Keeping a file of random clippings is an old-fashioned thing to do, but sometimes it offers you unexpected connections. Sometimes it's a connection that you don't even want to see. But there it is, so what are you going to do about it?
In June, 2009, South Africa's Medical Research Council published a report which said that over a quarter of South African men — 27.6 per cent — have raped somebody. Almost half of those men admitted to raping two or three women or girls. One in thirteen of the self-confessed rapists said they had raped at least ten victims.
The numbers are astonishing and horrifying, but on the assumption that at least a few of the interviewees were ashamed, or were afraid that their admission might later be used against them, those numbers are probably low. The Eastern Cape and KwaZulu-Natal provinces, where the study was conducted, are among South Africa's poorer provinces, but there is no self-evident link between poverty and rape.
The study was a model of statistical rigour. It used a Statistics South Africa model of one male interviewee in each of 1,738 households across all racial groups and income levels in both rural and urban areas. Half of the men interviewed were under 25 years old; 70 per cent of the rapists had forced a woman or girl into sex for the first time when they were under 20.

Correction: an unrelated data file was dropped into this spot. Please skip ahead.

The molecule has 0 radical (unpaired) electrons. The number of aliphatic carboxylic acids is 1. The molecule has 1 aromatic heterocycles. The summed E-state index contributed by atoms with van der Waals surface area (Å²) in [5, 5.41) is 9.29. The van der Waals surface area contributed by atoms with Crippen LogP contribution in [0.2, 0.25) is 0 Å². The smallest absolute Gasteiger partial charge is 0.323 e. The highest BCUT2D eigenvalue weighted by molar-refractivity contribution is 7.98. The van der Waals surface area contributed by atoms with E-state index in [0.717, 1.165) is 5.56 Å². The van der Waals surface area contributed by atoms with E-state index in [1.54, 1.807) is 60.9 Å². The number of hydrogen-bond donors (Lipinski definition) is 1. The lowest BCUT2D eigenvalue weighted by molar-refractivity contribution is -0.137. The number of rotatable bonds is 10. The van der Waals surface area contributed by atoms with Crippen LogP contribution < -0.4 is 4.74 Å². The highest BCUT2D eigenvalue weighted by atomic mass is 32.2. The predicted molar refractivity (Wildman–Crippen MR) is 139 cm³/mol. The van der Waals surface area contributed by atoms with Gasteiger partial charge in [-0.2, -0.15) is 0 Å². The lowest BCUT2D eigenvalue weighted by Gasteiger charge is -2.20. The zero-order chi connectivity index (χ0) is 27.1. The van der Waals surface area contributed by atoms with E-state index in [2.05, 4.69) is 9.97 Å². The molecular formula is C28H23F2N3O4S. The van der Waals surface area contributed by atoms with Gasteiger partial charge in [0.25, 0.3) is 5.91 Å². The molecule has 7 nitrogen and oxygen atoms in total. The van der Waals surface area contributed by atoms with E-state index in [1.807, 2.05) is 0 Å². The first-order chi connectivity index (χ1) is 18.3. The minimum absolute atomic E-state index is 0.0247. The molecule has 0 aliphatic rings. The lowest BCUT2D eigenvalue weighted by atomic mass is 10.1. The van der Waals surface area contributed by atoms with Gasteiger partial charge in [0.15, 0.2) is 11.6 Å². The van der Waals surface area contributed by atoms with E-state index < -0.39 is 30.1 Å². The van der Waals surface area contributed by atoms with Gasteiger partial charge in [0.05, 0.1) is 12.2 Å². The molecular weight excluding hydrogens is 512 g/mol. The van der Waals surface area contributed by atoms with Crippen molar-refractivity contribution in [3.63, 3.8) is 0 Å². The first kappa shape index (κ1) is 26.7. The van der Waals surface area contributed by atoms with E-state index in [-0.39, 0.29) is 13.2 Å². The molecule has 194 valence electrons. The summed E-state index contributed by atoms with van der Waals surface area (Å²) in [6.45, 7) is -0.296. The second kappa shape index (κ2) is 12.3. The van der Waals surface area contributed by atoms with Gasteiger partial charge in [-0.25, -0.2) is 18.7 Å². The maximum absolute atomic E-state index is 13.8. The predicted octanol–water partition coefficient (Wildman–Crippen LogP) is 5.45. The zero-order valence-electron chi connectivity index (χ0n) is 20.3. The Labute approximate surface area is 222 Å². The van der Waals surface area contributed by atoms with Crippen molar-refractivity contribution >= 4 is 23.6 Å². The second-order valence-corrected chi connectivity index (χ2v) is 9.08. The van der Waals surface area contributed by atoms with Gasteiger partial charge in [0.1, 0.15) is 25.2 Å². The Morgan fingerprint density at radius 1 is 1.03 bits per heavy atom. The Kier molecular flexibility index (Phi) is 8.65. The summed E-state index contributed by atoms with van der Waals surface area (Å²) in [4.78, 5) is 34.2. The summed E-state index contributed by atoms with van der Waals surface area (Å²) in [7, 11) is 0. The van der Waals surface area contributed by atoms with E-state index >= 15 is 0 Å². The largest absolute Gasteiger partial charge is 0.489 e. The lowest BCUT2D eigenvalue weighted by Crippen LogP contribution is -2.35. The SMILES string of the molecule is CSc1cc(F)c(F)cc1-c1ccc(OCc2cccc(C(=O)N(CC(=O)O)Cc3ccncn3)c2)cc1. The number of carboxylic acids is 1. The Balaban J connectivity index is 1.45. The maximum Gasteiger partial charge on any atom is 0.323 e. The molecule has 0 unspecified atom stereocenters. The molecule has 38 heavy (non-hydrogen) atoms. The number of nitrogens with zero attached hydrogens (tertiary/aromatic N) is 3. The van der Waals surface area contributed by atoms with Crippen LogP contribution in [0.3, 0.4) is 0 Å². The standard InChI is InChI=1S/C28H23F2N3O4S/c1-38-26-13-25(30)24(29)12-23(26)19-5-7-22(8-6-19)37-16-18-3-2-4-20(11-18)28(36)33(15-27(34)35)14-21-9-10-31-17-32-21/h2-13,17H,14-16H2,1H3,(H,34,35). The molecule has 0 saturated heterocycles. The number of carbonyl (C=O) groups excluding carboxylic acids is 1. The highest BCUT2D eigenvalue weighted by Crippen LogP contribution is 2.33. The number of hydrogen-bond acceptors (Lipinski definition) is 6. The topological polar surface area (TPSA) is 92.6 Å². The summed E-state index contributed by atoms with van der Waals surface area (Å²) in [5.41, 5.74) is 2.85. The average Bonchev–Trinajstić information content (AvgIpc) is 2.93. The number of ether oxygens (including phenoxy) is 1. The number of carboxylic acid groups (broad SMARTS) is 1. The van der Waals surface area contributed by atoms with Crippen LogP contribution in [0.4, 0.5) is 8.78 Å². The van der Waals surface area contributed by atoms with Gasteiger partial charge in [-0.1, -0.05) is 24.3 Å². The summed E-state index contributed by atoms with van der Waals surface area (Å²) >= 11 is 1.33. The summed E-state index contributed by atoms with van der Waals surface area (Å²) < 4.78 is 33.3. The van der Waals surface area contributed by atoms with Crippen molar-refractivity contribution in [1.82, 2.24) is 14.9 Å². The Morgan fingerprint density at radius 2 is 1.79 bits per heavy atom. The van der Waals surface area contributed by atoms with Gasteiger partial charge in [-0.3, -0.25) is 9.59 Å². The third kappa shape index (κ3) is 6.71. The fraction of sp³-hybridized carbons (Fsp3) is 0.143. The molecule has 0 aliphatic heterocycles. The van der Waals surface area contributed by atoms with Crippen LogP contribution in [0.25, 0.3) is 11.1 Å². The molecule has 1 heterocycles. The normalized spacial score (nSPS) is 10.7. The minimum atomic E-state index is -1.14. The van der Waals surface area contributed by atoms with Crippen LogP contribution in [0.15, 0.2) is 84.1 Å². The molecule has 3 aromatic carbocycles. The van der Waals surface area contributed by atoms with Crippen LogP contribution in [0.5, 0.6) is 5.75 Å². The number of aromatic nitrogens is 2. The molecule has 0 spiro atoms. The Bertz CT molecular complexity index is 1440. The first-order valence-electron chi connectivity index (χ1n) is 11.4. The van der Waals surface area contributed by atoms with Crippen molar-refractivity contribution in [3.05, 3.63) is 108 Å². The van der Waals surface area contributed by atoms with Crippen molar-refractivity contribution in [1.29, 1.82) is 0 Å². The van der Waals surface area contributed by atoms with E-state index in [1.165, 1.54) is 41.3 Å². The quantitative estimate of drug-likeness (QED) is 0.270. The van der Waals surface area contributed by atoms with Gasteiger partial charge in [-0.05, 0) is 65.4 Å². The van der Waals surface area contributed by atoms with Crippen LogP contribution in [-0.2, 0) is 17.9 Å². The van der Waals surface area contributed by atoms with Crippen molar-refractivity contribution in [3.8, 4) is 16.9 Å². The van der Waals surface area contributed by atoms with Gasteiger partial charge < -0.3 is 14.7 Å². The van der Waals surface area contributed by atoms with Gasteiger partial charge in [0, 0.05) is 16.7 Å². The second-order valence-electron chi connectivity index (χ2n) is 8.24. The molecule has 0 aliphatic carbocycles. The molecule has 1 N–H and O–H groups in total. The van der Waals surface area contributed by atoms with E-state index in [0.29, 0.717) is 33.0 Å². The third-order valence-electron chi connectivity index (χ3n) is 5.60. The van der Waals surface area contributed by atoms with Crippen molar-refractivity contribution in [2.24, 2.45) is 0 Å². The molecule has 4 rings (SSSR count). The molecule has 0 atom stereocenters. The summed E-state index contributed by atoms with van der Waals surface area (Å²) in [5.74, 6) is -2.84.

The researchers were not even trying to count South Africa's rapists. The study was called "Understanding Men's Health and Use of Violence: Interface of Violence and HIV in South Africa," and it was really investigating the linkage, if any, between sexual violence and the spread of HIV. It turned out there was none — but that the actual amount of rape going on is completely off the scale even for an extremely violent society like South Africa.
I found another report claiming that 40 per cent of South African women can expect to be raped during their lives, but I had nothing to add to the discussion so I just filed the information away. Then last November I saw a report in The Guardian about a study carried out in the eastern part of the Democratic Republic of Congo in which 34 per cent of the men interviewed — over a third — admitted to rape.
That's a war zone, of course, and it may not be representative of the Congo as a whole. But I did begin to wonder how widespread this phenomenon was, and I came across a study in the African Journal of Reproductive Health dating back to 2000, in which 20 per cent of a thousand women interviewed in Dar es Salaam in Tanzania (hardly a war zone) said they had been raped. Only one-tenth of those rapes were reported to the police.
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